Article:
Good morning and thank you for this opportunity to speak to you all.
While the pandemic continues to provide hurdles and obstacles, I am heartened to see crucial events like this continue.
Australia needs young people like yourselves, who are passionate about science, technology, engineering and mathematics studies and careers.
So it’s pleasing that we get opportunities like this to come together – albeit at such an early hour!
The pandemic certainly isn’t going away – we all know that.
We’ve had to adapt and we will continue to adapt.
Our vaccination and support programs have been enormously helpful and successful in strengthening protection for health and households.
And I want to pay tribute to a former Science Minister, now Health Minister, Greg Hunt, for his leadership, drive and innovation to help get us through this period.
Scientists and engineers have also helped us to solve problems that have allowed us to transition to new ways of living, learning and working.
Some organisations, like the National Youth Science Forum, have turned the challenges caused by the pandemic into an opportunity, and are thriving.
This morning, we celebrate their success.
Commitment to science
After a trying two years, I think we understand more than ever the critical role science and related fields play in Australia’s economic and social wellbeing.
As we have all witnessed, STEM capabilities improve our ability to seize opportunities – and face challenges.
STEM capabilities increase business competitiveness by delivering better processing techniques.
They can improve people’s quality of life through technological innovations.
They can also deliver medical breakthroughs, like COVID vaccines.
The Morrison Government fully understands the importance of STEM in terms of increasing productivity, creating jobs and growing the economy.
All these priorities are tied to skills that drive a competitive and inventive workforce.
There is good news for young people passionate about studying and working in STEM fields.
Jobs in STEM areas are growing significantly faster than other jobs.
Over the five-year period up to May 2024, data projections show STEM occupations are expected to grow by 11.6 per cent.
Other jobs, by contrast, are projected to grow by 7.5 per cent.
To meet this demand, we are encouraging a diverse range of students and young people to consider a STEM career.
More than $11 million dollars has recently been committed to Questacon to improve its building, create new exhibits, and extend the popular Questacon Science Circus.
The commitment also includes $800,000 dollars for a short-term extension of the Engineering is Elementary Program, delivered with the Department of Defence, which supports teachers to introduce engineering and technology subjects in primary school.
In particular, the Morrison Government recognises the critical need to increase the participation of women in STEM education and careers.
This is why we have committed $154 million dollars to achieve greater gender diversity in STEM.
This includes investing $42.4 million dollars over seven years to boost the next generation of women in STEM by supporting up to 500 industry co-funded university scholarships.
It also includes $13 million dollars for the fourth round of the Women in STEM and Entrepreneurship grants program.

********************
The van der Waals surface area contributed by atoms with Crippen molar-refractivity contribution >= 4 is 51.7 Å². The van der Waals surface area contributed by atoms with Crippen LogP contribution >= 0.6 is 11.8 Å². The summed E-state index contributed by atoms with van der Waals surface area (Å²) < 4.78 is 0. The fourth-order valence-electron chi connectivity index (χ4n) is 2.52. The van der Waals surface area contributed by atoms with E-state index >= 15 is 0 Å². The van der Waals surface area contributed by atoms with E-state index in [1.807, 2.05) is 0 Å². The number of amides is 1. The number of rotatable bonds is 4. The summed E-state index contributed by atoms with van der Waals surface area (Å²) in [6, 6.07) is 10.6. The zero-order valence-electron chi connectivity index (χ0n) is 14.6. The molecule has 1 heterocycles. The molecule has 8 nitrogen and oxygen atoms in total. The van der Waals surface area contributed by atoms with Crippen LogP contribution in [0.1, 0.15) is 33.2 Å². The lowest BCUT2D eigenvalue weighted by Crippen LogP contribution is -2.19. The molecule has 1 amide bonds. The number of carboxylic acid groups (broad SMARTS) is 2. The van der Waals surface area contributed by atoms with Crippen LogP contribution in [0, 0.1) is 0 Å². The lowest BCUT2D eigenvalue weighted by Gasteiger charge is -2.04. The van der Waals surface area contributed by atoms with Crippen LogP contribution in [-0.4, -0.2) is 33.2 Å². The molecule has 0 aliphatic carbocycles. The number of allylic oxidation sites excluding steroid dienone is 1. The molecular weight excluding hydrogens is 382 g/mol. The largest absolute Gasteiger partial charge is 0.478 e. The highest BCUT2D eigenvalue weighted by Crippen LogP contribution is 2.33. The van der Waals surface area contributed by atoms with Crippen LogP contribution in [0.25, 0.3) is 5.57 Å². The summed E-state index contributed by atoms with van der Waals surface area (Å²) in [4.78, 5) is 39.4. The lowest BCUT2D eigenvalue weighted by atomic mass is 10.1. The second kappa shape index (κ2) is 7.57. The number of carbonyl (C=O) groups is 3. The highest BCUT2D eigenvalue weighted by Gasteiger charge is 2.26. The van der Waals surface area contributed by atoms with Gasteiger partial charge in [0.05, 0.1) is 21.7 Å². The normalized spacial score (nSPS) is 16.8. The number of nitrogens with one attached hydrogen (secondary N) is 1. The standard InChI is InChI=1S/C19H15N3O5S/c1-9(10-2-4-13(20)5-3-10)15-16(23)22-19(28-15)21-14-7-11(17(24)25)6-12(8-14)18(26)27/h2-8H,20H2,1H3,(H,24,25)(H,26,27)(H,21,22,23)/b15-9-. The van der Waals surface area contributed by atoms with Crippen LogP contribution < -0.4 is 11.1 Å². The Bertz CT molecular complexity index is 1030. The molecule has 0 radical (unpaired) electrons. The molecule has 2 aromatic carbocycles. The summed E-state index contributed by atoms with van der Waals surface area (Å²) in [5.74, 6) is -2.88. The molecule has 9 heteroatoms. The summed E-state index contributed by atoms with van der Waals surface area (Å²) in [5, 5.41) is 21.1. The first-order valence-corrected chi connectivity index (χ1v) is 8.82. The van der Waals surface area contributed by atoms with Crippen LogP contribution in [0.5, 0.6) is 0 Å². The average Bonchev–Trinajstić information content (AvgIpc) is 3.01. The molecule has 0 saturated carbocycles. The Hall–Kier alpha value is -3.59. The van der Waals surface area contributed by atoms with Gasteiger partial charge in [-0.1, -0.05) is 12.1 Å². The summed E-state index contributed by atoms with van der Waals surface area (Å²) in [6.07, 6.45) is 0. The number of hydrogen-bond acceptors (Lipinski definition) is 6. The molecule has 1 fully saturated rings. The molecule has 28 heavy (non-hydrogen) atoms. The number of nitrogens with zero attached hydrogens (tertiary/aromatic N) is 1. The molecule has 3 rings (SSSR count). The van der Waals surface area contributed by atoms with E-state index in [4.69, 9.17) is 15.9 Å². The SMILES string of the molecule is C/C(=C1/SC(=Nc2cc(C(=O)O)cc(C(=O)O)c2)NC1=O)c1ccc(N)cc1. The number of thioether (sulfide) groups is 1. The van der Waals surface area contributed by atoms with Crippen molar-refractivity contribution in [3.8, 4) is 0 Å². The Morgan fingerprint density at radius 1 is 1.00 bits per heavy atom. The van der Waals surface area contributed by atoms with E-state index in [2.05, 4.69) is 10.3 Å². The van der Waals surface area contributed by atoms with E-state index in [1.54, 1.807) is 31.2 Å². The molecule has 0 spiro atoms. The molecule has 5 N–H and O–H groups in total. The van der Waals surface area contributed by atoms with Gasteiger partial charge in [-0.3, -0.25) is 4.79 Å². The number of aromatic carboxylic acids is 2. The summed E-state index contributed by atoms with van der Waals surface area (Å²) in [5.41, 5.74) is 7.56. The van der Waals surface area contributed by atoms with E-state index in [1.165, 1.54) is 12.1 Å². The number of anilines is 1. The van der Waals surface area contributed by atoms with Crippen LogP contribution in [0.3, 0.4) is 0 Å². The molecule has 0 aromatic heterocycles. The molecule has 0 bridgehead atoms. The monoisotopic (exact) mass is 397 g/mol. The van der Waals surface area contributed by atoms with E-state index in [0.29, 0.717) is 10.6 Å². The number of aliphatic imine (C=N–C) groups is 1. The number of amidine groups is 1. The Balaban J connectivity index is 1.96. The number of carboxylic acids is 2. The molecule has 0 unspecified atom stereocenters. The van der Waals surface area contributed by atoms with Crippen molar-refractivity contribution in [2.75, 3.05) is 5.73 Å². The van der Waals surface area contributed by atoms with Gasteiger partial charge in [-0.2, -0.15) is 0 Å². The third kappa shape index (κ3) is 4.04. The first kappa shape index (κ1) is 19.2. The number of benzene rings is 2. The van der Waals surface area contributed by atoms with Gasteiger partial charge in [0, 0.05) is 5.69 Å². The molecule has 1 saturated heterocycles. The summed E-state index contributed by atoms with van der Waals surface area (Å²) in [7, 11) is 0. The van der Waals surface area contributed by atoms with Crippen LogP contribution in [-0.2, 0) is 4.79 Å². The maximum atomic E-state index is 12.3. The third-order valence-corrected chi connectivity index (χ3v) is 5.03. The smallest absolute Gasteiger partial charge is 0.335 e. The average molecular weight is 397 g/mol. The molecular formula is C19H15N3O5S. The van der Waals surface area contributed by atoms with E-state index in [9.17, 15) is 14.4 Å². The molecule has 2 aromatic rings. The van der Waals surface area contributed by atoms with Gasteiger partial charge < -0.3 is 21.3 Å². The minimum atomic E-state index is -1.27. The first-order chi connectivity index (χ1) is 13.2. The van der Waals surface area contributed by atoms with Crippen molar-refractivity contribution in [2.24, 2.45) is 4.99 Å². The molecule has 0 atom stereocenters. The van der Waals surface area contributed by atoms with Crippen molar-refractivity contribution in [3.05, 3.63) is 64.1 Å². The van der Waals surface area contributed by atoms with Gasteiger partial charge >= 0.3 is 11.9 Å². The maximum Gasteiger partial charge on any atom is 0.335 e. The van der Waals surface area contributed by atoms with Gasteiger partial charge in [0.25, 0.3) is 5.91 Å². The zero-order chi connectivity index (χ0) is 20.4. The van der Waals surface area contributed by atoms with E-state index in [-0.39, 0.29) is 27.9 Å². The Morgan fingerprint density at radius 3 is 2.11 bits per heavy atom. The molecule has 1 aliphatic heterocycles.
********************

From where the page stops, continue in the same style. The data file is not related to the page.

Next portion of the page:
This round will expand existing projects that support women and girls, regardless of their background, to build STEM and entrepreneurship skills and succeed in high growth employment areas.
Round 4 closed earlier this month and applications are currently being assessed by my department.
And in February, on the International Day of Girls and Women in Science, I announced $6.7 million dollars to extend successful initiatives, including the Superstars of STEM, the Women in STEM Ambassador initiative and the Ambassador’s Future You digital awareness raising initiative.
The Morrion Government is immensely proud to support programs like the National Youth Science Forum that encourage participation and engagement of young people in STEM.
Programs like the annual N-Y-S-F Year 12 Program, for example, help build our future STEM workforce.
This year’s successful pivot by N-Y-S-F to a record-breaking hybrid program increased the event’s accessibility, diversity and impact.
I would like to congratulate N-Y-S-F on the success of this year’s program.
Maker Projects grant
In keeping with our support of STEM engagement, I am really please to announce today the opening of the biennial Maker Projects – Community STEM Engagement grants.
Up to $2 million dollars in grant funds are available.
This grant opportunity aims to foster creativity and inquiry-based learning, and support the development of STEM skills in design, engineering and programming in students and youth through hands-on learning.
Grants of up to $100,000 dollars are available for organisations to use towards their projects.
We are particularly keen to see applications that engage groups traditionally under-represented in STEM, including girls, Aboriginal and/or Torres Strait Islander peoples, people living in regional, rural and remote locations, people with disability and people from educationally disadvantaged backgrounds.
Grant applications closes on May 9.
Thank you again to the National Youth Science Forum team for your outstanding work, and for hosting this event.
I look forward to meeting and speaking with many of you at the end of proceedings.
Enjoy the morning and I can’t wait to catch up.